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I am trying to create a new distance function for my data. However, the performance of my code is very slow when compared to the dist function from stats package. For instance, see the results for the euclidean distance:

mydist = function (x){

  euclidean = function (a, b){
    sqrt(sum((a-b)^2))
  }

  distances = matrix(0, nrow=nrow(x), ncol=nrow(x))
  for (i in 1:nrow(x))
    for (j in 1:(i-1)){  # <- corrected this
      if (j > 0){
         distances[i,j]=euclidean(x[i,], x[j,])
         distances[j,i]=distances[i,j]
      }
    }

  distances
}


m=matrix(1:800, ncol=2)
system.time(as.dist(mydist(m)))
  usuário   sistema decorrido 
    0.714     0.000     0.716      # <- updated values with corrected version

system.time(dist(m))
  usuário   sistema decorrido 
    0.004     0.000     0.002 

I will not use euclidean distance. I am developing a new one, much more complex using some statistics specific for my data, different from those of the proxy package, for instance. I have hundreds of variables and thousands of examples (lines) in the dataset. Can't wait a few hours just to compute the distance.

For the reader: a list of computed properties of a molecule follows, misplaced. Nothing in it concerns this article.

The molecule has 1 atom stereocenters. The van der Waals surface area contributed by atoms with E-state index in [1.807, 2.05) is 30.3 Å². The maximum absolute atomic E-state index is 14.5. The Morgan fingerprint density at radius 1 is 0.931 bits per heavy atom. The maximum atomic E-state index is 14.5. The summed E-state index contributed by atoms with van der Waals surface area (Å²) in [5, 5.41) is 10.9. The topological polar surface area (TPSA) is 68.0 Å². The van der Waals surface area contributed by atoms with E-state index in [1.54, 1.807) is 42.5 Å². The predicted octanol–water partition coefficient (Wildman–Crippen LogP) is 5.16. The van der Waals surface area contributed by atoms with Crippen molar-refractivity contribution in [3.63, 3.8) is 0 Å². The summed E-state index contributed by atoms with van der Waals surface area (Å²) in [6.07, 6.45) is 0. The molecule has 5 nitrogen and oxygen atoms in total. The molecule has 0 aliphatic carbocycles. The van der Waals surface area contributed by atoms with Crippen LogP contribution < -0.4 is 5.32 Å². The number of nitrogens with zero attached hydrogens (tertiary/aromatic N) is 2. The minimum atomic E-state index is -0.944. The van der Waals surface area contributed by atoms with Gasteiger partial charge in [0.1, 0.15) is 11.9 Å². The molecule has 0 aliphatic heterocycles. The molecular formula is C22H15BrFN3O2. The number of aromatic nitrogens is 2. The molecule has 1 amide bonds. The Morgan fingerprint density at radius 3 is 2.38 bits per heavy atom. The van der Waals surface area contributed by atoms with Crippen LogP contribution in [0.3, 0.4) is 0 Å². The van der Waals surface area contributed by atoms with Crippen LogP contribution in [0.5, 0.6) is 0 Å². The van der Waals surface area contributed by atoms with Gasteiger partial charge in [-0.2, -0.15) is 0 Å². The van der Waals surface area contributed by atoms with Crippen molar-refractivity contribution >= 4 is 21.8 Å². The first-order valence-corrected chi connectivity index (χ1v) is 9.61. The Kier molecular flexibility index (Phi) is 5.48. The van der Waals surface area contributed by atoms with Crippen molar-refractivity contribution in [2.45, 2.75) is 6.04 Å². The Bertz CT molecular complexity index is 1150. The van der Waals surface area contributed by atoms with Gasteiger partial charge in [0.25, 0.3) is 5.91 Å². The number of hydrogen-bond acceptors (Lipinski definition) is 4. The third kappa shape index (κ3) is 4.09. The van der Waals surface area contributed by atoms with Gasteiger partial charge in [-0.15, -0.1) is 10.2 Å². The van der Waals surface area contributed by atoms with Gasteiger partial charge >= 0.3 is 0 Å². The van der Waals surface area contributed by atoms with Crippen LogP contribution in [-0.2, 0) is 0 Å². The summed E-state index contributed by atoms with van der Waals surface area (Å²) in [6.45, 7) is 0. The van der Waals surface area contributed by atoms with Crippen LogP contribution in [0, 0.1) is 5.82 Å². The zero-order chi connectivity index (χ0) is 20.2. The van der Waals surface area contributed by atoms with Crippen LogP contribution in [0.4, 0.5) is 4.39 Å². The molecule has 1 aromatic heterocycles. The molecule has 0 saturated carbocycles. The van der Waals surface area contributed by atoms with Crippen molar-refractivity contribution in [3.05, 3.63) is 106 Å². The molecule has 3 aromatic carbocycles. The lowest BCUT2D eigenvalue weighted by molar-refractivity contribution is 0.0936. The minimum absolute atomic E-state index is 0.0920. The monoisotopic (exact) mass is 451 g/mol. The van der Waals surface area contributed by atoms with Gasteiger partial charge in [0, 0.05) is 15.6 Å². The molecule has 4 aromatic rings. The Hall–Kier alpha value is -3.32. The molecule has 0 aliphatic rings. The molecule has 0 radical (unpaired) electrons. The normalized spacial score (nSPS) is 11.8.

I have tried another code using outer with apply. It was faster than the two loops, but still very slow. Can anyone suggest anything?

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Unless you're using some radically new distance metric, you may be better off snooping around Wikipedia. There are a lot of metrics functions for which there is existing code in R and/or C. Is your distance function in fact the time-bottleneck? That's also something you should determine before selecting the method of applying it to your dataset. –  Carl Witthoft Oct 5 '12 at 18:15

2 Answers 2

The key is to subtract each row from the entire matrix rather than each individual row. Since subtraction is done column-wise, simply transpose the matrix.

m=matrix(1:800, ncol=2)
system.time(a<-as.dist(mydist(m)))
# user  system elapsed
# 1.32    0.00    1.32 

t.m<-t(m)
system.time(x<-as.dist(apply(m,1,function(x) sqrt(colSums((x - t.m)^2)))))
# user  system elapsed
# 0.04    0.00    0.03 

any(x!=a) # FALSE

But if you really want speed, you should use a C library.

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@user1348438: I uderstood that the euclidean function here is only a minimal replacement for some other function? Can you please clarify? –  cbeleites Oct 5 '12 at 19:49

The key to speeding things up is

  • either your distance function can easily be vectorized. If that is the case, have a look at ? outer, and/or ? rep.
    This approach can be quite fast, but also memory consuming.

  • apply will reduce the two loops essentially into one, but real vectorization is usually much faster.

  • or you maybe want to use e.g. inline C code, see package inline.

  • you accidentally calculate twice as many distances as needed (you do the symmetric copying, but both i and j loop over the whole 1 : nrow (x)).

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